Siegert's perseverance pays off as Eagles break from the pack


Few coaches are as self-deprecating as Mike Siegert.

When Centennial was concluding its best regular season in a decade, Siegert, the Eagles' 15-year boys lacrosse coach, said, "I let [Assistant Coach Bill] McDermott take care of the tough stuff. All I worry about is the [team] laundry and making sure the kids get on the bus."

When he learned that the Eagles had qualified for the postseason for the first time since 1982, Siegert said, "It's been so long since we've made it that I've forgotten how it works."

Siegert's quips and affability sometimes obscure the fact that he is a studious, accomplished coach. He also was the architect of Centennial's 12-3 season, which didn't end until the Eagles reached the Class 3A/4A state semifinals against defending champ Dulaney.

"I can look back on the season with pride, knowing that we finally turned the corner," said Siegert, a math teacher at Centennial who is the Howard County Sun's Coach of the Year.

Siegert earned as many points for perseverance as he did for team preparation and smart game plans. The Eagles won state-regional championships in 1980 and 1981, made the playoffs the following year, then began a decade marked mostly by mediocrity.

Almost always a good defensive team, the Eagles usually were an offensive weapon or two shy of contender status. This year, Centennial finally broke from the middle of the pack with a solid, 6-1 finish in the county, its only loss coming to league champion Mount Hebron.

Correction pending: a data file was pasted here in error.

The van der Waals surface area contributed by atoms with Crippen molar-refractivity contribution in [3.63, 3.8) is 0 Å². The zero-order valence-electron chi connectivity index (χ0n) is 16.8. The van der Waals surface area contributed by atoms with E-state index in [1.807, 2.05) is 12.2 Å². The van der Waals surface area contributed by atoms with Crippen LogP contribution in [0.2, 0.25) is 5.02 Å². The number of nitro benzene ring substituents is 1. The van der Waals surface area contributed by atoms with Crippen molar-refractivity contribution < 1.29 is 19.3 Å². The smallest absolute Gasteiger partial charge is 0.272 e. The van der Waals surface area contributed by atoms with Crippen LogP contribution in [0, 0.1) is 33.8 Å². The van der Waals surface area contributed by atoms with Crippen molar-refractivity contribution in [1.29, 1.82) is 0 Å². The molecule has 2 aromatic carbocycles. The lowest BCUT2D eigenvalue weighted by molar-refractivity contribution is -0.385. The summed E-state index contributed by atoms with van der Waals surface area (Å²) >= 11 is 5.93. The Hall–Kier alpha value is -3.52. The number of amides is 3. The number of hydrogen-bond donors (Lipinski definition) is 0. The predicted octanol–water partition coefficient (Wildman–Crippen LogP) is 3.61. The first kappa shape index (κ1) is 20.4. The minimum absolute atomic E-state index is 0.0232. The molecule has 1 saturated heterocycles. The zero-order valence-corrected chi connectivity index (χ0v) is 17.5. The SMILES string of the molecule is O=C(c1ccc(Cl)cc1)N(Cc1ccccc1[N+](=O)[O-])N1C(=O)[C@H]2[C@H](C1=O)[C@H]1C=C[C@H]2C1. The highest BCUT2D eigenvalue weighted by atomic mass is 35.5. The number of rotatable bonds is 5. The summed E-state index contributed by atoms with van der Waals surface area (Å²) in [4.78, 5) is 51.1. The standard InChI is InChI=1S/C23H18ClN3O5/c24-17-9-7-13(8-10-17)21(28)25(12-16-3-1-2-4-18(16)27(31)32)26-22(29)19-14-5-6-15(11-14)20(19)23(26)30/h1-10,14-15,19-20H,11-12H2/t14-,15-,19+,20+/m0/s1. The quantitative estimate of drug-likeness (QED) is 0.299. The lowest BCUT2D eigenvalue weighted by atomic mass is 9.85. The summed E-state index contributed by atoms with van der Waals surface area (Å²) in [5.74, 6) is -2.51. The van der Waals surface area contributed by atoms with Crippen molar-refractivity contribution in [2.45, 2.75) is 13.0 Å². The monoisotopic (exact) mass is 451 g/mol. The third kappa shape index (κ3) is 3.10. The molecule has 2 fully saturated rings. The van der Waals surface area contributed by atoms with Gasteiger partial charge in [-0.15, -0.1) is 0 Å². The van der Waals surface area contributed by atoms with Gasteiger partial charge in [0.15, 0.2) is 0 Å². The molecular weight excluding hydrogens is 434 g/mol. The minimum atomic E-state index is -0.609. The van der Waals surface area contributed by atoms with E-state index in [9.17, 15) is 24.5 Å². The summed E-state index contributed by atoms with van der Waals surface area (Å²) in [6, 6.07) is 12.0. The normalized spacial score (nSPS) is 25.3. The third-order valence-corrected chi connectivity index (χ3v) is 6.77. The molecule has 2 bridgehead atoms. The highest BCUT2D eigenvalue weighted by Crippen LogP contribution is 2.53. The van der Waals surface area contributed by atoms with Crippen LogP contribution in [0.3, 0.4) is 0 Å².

From there, the Eagles beat South Carroll and upset C. Milton Wright to win the regional championship, before falling to Dulaney in the state semifinals.

"I thought we had a good group of kids coming in," Siegert said. "I knew we had two excellent players and hard workers in [attackman] Cullen [Meade] and [midfielder] Werner [Krueger]. I also felt like we had a different kind of attitude from the beginning."

The Eagles started modestly with a 1-1 record, including a 10-5 setback to C. Milton Wright. Then they began a six-game winning streak that turned them into a county title contender and a play off team. Centennial outscored its opposition, 54-10, in that stretch.

After dropping an 11-7 decision to Hebron, the Eagles finished with 11-5 victories over Oakland Mills and Glenelg and a 12-5 rout of Hammond.

Meade and Krueger were the keys to Centennial's season, but Siegert coaxed good performances out of their supporting cast. Bill Alborn became a fine attackman. Ryan Scavo turned into an effective complement to defenseman Andy Armiger. And junior Will Hong emerged to become one of the county's better goalies.

Siegert also played a direct role in Centennial's success with his preparation. Nowhere was that more apparent than in the regional final against C. Milton Wright.

Using a spread offense that slowed the game to a crawl, the Eagles held the ball and frustrated the Mustangs long enough to forge a 6-6 tie at the end of regulation. Centennial then knocked off the top-seeded Mustangs, 7-6, in double overtime.

"After the first South Carroll game [a season-opening, 8-3 victory], the kids started to believe we could be successful. And it was important that we went into the playoffs on the right note," Siegert said. "It was a combination of factors. We had some impressive outings early against some weaker teams that gave us confidence, and we had good senior leadership."

The Eagles also had the Coach of the Year.

Copyright © 2019, The Baltimore Sun, a Baltimore Sun Media Group publication | Place an Ad